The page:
In August 1999, Tony Hsieh invests $500,000 in what is universally considered a bad idea: an online shoe store.
Zappos, having been rejected by numerous VCs, runs out of money in January 2000. As employees clean out their desks, Hsieh decides he will keep funding the company. Soon after, he becomes CEO.
Six months after the dotcom crash, Zappos is once again out of money. Hsieh lays off half the staff in October 2000. He sets his own salary at $24.
To pay for a new warehouse in Kentucky, Hsieh sells his San Francisco loft. By the end of 2002, sales hit $32 million, but there are still no profits.
In March 2004, Hsieh moves the Zappos headquarters from San Francisco to Las Vegas in order to hire more experienced call-center workers. Today, the company's warehouse and office there is a popular destination for entrepreneurs visiting Sin City, and employees perform cheers to entertain tour groups.
With sales up to $184 million, Zappos persuades Sequoia Capital to invest $20 million in October 2004. The firm, which has backed a roster of web all-stars including Google, PayPal, LinkedIn, and YouTube, would, Hsieh says, eventually pressure him to curtail Zappos' commitment to its idiosyncratic culture in order to improve the company's overall financial performance.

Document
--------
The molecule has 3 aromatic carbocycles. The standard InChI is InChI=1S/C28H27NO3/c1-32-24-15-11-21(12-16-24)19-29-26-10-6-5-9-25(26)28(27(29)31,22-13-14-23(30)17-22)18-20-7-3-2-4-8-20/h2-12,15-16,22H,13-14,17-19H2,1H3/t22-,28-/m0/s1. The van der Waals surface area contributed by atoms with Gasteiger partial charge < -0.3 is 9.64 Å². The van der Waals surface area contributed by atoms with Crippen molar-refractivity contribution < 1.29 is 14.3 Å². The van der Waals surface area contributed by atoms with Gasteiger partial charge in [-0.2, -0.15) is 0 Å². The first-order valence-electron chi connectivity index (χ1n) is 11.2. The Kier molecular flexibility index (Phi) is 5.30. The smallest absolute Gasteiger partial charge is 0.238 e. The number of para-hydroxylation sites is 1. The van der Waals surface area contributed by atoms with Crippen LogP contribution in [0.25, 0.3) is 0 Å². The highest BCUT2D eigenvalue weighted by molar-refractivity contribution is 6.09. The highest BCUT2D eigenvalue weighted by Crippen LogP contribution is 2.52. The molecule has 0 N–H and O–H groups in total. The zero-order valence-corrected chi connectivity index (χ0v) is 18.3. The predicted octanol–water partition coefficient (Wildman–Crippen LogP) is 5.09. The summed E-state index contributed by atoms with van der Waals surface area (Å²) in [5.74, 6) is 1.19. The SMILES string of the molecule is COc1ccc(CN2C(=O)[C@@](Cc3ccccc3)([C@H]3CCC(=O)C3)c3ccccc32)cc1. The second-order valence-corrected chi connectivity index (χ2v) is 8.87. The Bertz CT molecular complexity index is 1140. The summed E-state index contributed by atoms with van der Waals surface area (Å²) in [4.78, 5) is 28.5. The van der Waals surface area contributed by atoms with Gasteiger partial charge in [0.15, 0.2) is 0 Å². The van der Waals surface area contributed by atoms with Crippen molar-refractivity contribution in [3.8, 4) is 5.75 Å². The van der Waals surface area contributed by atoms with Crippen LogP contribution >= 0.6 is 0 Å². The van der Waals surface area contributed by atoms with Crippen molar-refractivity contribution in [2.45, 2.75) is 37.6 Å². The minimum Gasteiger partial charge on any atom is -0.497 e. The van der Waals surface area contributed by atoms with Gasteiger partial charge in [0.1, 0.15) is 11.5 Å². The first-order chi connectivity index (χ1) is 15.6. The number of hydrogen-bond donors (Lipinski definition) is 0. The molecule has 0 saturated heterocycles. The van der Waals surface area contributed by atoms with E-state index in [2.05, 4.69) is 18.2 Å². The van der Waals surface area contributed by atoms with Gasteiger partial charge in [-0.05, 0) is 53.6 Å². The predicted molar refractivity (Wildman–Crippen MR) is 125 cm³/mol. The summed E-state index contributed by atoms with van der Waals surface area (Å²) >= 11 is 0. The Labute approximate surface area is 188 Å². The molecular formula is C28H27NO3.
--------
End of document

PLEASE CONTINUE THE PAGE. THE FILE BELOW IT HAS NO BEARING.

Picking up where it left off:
In August 2005, Amazon chairman and CEO Jeff Bezos flies to Las Vegas and offers to buy Zappos, which now has sales of $370 million. Hsieh says no. "I felt like we were just getting started," Hsieh says. "If we sold, we'd probably be folded into their operations, and our brand and culture would be at risk of disappearing."
Amid the annual holiday buying season, Zappos tops $100 million in monthly merchandise sales in December 2007, ending the year with revenue of $840 million and, for the first time, a profit.
In April 2009, Hsieh meets Bezos in Seattle. The Amazon founder says he is willing to let Zappos operate independently. Negotiations ensue. What changed over the intervening two years? "It seemed clear that Amazon had come to appreciate our company culture as well as our strong sales," Hsieh says.
Amazon buys Zappos for $1.2 billion in November 2009. Sequoia Capital made $248 million on its investment. Hsieh remains the company's CEO at his current salary of $36,000 per year. In the first quarter of 2010, net sales at Zappos were up almost 50 percent.